Can a study of the physical universe reveal things spiritual by analogy? Let’s take a look at an example that may be useful. On Earth, in the late 20th century, a trial took place on the Western Hemisphere to determine the actual inventor of the electronic digital computer. A United States District Court found that the two individuals generally credited with the invention did not in fact invent the machine but derived their fundamental design from one John Vincent Atanasoff. Atanasoff, a Bulgarian Immigrant, was a physics professor at Iowa State University. He and his assistant, Clifford Berry, built the Atanasoff Berry Computer, the (ABC) to free the students in the good doctor’s physics class from the tedium of long algebraic equations. According to Atanasoff, these math problems were so complex, his students were simply missing the point of the physics lesson.
Unlike the later Electronic Numerical Integrator and Calculator (ENIAC), a large scale computer formerly thought to be the first and built to support the Allied effort during World War II, the ABC was built to facilitate discovery. During the trial, Atanasoff displayed his gift and commitment as a teacher, and he taught much about how physical reality is increasingly understood. Here, again, is his testimony in part.
We have a physically objective world, and then after a while we learn to measure in this world, and we gain experience with this world, through our senses. That is the objective world, and then we pass in to the mathematical world. In the mathematical world there are mathematical entities – “x”, “y”, numbers, and things of that kind. And we bring this mathematical world into isomorphism, or equality in structure with the objective world, so we can manipulate the mathematics and tell what the objective world is going to do; or, as Dirac – a great theoretical physicist – said, to calculate numbers which can be compared with experience, and such is the meaning of all mathematics.
The theoretical physicist, or the mathematical physicist, or the physicist, in the more elementary sense, is merely an artist and he’s attempting to depict the external world in terms of these formulations of which I speak, and the question is, if the theory is real. Take Newton, Newton did this; he was a great painter and he painted the field of mechanics for us in certain equational form. Now, the interesting thing is, and the powerful thing is that if you manipulate these equations, they behave in an analogy with the physical world so that by examining these equations, you can tell what the physical world is doing or should do.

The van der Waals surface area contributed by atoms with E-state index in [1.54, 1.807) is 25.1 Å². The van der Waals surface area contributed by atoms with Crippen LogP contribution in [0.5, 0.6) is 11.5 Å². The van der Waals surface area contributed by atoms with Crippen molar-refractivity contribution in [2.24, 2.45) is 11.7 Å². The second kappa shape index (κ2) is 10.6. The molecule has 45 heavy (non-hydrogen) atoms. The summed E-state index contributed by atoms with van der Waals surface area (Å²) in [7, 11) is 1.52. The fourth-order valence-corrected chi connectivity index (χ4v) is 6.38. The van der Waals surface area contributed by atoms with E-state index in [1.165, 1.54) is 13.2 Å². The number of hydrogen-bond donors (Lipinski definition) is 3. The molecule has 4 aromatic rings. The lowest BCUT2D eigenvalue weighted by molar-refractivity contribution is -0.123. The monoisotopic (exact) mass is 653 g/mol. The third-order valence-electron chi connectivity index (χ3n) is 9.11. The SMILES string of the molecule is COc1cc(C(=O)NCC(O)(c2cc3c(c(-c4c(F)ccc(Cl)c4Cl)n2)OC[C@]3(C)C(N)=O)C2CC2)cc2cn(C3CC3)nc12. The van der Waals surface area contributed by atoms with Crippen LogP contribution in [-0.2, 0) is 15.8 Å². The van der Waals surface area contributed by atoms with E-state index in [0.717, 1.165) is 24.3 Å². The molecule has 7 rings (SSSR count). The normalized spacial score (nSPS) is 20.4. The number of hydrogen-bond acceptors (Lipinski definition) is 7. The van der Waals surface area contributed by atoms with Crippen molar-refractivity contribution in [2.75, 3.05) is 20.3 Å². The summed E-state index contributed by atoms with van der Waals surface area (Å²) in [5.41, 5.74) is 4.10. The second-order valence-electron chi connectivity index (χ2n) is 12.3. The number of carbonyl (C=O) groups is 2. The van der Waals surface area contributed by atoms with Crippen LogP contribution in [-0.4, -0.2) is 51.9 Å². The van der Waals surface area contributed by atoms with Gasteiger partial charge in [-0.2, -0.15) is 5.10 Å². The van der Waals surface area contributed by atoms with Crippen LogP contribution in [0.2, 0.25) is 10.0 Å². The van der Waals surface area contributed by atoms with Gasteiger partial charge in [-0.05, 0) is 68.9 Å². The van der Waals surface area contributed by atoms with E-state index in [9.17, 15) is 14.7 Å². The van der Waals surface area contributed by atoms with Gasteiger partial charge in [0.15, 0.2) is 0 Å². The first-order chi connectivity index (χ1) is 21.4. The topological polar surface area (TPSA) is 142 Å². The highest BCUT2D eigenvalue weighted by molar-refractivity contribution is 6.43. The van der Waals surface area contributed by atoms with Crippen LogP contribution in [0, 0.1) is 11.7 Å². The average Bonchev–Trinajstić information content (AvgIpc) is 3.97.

Now, suppose it doesn’t do it? Why then you have a case where the theory in question has broken down. And when I spoke of Einstein, I was speaking of certain slight deficiencies in Newton’s world. Newton did it first, then along came Einstein and Einstein noticed certain discrepancies in the world described by Newton, so he tried a new formulation, generated a new formulation for the theory of relativity, and his theory also is subject to criticism as time goes on.
So much of what Dr. Atanasoff said in those three highly concentrated paragraphs makes perfect sense. But we have again put this testimony before you because it raises three important questions that have a direct bearing on this trial.
First, we will look at the ideal, the process of learning and what Atanasoff referred to as the theory “subject to criticism as time goes on.” Second, we will examine this nexus of the arts and sciences whereby the human scientist becomes an artist “attempting to depict the external world.” And third, we will attempt to apply, to things spiritual, the sort of reasoning a scientist uses in understanding the physical world. We will also examine the crossover whereby they “behave in an analogy.”
While the human view of the physical universes continues to mature, certain theories come to be viewed as law. If the doctor is correct, though the laws have been in effect since the beginning of time, human understanding of them is gained incrementally. Once understood however, the law of gravity can be depended upon throughout the observable universes. God is not like Lucy, pulling the football away just as Charlie Brown is about to kick. Our Father is consistent and his nurture is exemplary while his nursery is all that one would expect from its designer.
Lucifer would have us believe that science is the enemy of faith or that mindless causation could somehow evolve the refined and the complex from the crude and the simple. On Earth two diametrically opposed warring camps blindly perpetuate both ignorance and skepticism. Where one denies evolution, the other denies evolutionary over-control.
Though the skeptic may view life as a cruel hoax, the child of faith grows to appreciate the evolving universes not only as benevolent, but teeming with potential friends. In fact, the whole of finite reality favors growth and can therefore be viewed correctly as nurturing infrastructure.
The skeptic is correct however in pointing out certain aspects of cruelty along the way. As with any schoolyard on Earth, post rebellion life on that planet has an over-abundance of bullies. And throughout Earth history many of these have operated in the name of Christ. When Atanasoff spoke of Einstein’s theory as subject to criticism; he did not address the great peril under which scientist’s sometimes operate while advancing their theories in the face of a well entrenched priesthood of science or religion, an intolerant, dominant establishment.